By Juan Williams - 03/25/13 09:00 AM EDT
As a brazen political strategy to make Democrats’ 54-vote control of the Senate meaningless, the filibuster continues working to perfection for Senate Republicans.
But just as spring brings cherry blossoms to D.C., Democrats in the leadership are now showing budding signs of being willing to fight the GOP’s corrupt use of filibusters.
At a forum hosted by the Wall Street Journal last Wednesday, Senate Democratic Whip Dick Durbin (Ill.) for the first time spoke with deep regret about having failed to back filibuster reform in January at the start of the new Congress.
“I supported Harry’s (Senate Majority Leader Harry Reid (D-Nev.) decision to try to work out a bipartisan agreement on the rules, because I think it’s in the best interests of the institution, but I can tell you the abuse that we’ve seen since then is not encouraging at all,” Durbin said.
“I think we need to get back to regular order, and that means stopping the abuse of the filibuster.”
When pressed for specifics, Durbin answered the Senate may have to “change the rules.”
Durbin was reacting to a move by Sen. Jerry Moran (R-Kan.) to block a vote on the Senate’s Continuing Resolution — a temporary measure to fund the government through the end of this fiscal year and avoid a government shutdown.
Moran demanded a vote on his amendment to prevent some upcoming sequestration budget cuts, in exchange for allowing the vote on the continuing resolution to go through.
Reid also spoke in anger about Moran’s move: “It is things like that that will cause the Senate to have to reassess all the rules because right now they accomplish so little.”
Earlier this month, Reid showed the first sign of being willing to fight on filibusters.
He openly voiced regret for not backing filibuster reform after the GOP’s silent filibuster of one of President Obama’s judicial nominees, Caitlin Halligan.
“On one hand, my Republican colleagues did not practice regular order. Instead they demanded a 60-vote threshold for confirmation of a qualified nominee, Caitlin Halligan, to the U.S. Court of Appeals for the D.C. Circuit,” Reid said.
“Republicans hid behind a cloture vote — a filibuster by another term — to prevent a simple up or down vote on this important nomination. They took the easy way out.”
Obama withdrew Halligan's nomination last Friday, citing the "unjustified filibuster."
But for all the sparks of fight and anger now coming from the Democrats, the GOP is planning more filibusters.
The Republicans are in the planning stage of filibustering several members of the president’s new slate of nominees to head federal agencies.
The president’s nominee to head the Environmental Protection Agency, Gina McCarthy, has already had a hold placed on her nomination by Sen. Roy Blunt (R-Mo.)
Never mind that McCarthy served as an environmental policy adviser to Republican Mitt Romney when he was the Governor of Massachusetts.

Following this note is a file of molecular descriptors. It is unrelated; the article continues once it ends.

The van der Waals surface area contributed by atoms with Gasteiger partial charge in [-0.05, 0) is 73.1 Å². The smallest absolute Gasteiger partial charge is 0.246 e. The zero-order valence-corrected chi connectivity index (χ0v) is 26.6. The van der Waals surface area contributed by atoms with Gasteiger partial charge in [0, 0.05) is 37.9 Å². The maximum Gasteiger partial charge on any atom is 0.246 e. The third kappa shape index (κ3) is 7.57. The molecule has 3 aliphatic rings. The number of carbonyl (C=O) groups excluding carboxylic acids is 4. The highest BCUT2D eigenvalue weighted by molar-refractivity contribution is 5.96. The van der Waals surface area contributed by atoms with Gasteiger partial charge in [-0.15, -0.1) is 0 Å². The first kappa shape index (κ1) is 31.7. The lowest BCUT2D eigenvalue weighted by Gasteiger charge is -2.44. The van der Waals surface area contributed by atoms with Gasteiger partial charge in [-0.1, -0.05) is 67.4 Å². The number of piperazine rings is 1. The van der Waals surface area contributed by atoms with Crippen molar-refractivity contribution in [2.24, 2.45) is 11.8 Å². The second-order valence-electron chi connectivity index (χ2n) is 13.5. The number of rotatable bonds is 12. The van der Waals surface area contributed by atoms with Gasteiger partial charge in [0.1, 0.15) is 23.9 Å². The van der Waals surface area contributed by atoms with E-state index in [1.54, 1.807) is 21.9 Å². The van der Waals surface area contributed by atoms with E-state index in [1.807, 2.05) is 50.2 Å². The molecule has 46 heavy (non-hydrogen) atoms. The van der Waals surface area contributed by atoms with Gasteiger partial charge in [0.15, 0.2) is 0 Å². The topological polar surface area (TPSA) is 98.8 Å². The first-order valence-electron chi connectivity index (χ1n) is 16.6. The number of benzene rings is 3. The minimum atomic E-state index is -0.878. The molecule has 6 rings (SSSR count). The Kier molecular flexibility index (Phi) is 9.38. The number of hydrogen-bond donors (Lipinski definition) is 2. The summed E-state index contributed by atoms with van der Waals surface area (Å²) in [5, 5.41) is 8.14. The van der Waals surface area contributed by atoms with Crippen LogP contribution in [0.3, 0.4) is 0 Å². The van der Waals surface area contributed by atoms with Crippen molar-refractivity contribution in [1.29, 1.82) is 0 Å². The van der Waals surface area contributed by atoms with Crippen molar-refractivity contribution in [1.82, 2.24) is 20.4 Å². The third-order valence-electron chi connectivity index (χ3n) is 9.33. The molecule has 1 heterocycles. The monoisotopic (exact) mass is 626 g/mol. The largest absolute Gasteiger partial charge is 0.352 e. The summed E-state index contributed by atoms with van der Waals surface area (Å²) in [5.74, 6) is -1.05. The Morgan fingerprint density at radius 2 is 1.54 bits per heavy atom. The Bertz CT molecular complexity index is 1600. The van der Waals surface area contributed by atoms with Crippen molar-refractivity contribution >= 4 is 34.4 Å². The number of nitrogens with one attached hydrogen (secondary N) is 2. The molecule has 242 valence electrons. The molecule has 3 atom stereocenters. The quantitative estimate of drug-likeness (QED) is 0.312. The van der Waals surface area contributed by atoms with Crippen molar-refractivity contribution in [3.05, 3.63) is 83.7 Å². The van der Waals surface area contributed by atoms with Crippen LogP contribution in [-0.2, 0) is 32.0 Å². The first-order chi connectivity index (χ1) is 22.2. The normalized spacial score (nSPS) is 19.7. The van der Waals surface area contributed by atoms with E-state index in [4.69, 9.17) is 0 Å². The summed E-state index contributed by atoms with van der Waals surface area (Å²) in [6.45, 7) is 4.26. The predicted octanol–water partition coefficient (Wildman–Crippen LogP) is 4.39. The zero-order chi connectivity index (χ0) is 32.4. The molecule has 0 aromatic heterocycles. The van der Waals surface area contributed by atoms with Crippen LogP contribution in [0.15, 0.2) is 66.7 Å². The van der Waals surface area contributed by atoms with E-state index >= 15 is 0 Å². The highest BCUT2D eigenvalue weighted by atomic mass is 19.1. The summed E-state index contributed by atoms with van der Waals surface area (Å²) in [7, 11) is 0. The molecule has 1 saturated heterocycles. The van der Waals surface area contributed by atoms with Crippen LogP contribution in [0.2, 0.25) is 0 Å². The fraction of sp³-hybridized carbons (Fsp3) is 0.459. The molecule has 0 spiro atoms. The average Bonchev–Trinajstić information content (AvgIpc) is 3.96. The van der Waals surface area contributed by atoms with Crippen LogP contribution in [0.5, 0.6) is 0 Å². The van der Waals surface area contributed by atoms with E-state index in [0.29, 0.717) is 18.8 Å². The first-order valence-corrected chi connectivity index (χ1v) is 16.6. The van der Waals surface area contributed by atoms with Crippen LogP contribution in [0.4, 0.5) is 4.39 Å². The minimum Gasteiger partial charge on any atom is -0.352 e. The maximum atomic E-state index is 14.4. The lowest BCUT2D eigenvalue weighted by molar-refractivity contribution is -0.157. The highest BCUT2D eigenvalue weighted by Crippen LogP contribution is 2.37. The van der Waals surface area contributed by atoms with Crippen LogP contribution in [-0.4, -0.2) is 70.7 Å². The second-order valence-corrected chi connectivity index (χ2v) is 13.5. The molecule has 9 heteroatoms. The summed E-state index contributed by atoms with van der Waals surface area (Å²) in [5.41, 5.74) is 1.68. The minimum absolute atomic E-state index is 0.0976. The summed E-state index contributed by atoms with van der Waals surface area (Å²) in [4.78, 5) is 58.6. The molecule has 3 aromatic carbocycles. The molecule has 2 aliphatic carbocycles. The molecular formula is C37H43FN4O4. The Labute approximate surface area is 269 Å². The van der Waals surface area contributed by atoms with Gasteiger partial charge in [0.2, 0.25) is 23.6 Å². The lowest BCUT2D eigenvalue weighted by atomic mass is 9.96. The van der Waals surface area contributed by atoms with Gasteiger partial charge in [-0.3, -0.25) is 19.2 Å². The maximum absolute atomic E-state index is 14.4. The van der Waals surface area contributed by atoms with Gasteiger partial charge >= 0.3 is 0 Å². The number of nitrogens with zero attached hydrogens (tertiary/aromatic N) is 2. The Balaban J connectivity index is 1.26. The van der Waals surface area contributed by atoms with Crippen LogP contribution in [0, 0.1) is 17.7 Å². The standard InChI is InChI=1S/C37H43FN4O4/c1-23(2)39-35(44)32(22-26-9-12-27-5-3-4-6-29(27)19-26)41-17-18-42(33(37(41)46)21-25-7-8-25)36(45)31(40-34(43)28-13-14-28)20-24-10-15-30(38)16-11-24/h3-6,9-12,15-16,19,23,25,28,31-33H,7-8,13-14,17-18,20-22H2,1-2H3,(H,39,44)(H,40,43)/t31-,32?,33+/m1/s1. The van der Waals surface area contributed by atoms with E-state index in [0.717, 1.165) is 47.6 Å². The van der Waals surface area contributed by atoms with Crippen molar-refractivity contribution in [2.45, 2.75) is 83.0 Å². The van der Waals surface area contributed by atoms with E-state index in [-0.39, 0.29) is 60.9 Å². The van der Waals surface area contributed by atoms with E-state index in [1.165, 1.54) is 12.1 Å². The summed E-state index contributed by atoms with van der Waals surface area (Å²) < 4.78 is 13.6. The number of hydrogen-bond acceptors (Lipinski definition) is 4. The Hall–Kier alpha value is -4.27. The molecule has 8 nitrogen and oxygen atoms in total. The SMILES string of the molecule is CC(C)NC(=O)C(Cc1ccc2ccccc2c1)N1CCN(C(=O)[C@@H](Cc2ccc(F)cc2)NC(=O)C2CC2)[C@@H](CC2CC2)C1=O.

Never mind that the Senate Environment and Public Works committee had not even scheduled a date for McCarthy’s confirmation hearings yet where she could answer the Republican’s concerns.
The same playbook is being used against Obama’s nominee to be Secretary of Labor, Thomas Perez.
Republican Sens. David Vitter (La.) and Chuck Grassley (Iowa) have vowed to block Perez’s nomination.
In an interview with the National Review Online, Grassley, who is the top Republican on the Senate Judiciary panel, laid down this marker: “At this point, I want to wait until I get answers to the questions, if I don’t get answers to the questions, I’ll work to block his nomination.”
Keep in mind this Senate GOP caucus has already broken with hundreds of years of Senate precedent and filibustered the nomination of a Cabinet secretary, Chuck Hagel for Secretary of Defense.
They used the same filibuster weapon — with Sen. Rand Paul (R-Ky.) leading the way — to injure and delay John Brennan’s nomination as CIA Director.
The GOP filibuster strategy is proving to be the tool of choice for draining momentum from President Obama’s reelection mandate.
It stops the Democratic majority in the senate from controlling the Senate. And it makes it difficult for the president to put his nominees in place to govern the country.
The GOP is betting that voters will blame Democrats for the dysfunction in Congress as much as they blame the GOP.
And so far, the bet is paying off, because the press is failing to call out the GOP for an extreme and nasty political strategy of demanding a super-majority of 60 votes —the votes required to break a filibuster — to get anything done.
There is, however, one thing that could end the GOP blockade and shake up the ossified politics of D.C.
And that is filibuster reform.
Sen. Jeff Merkley (D-Ore.) and Sen. Tom Udall (D-N.M.) want to require senators to come to the floor to speak during a filibuster.
No more silent filibusters based on threats.
To be sure, robust congressional oversight is an essential part of our democracy.
But using oversight to justify twisting the filibuster rule into a weapon to obstruct a twice-elected president’s ability to govern undermines our democracy.
How long will it take for Reid and Durbin to fix the problem?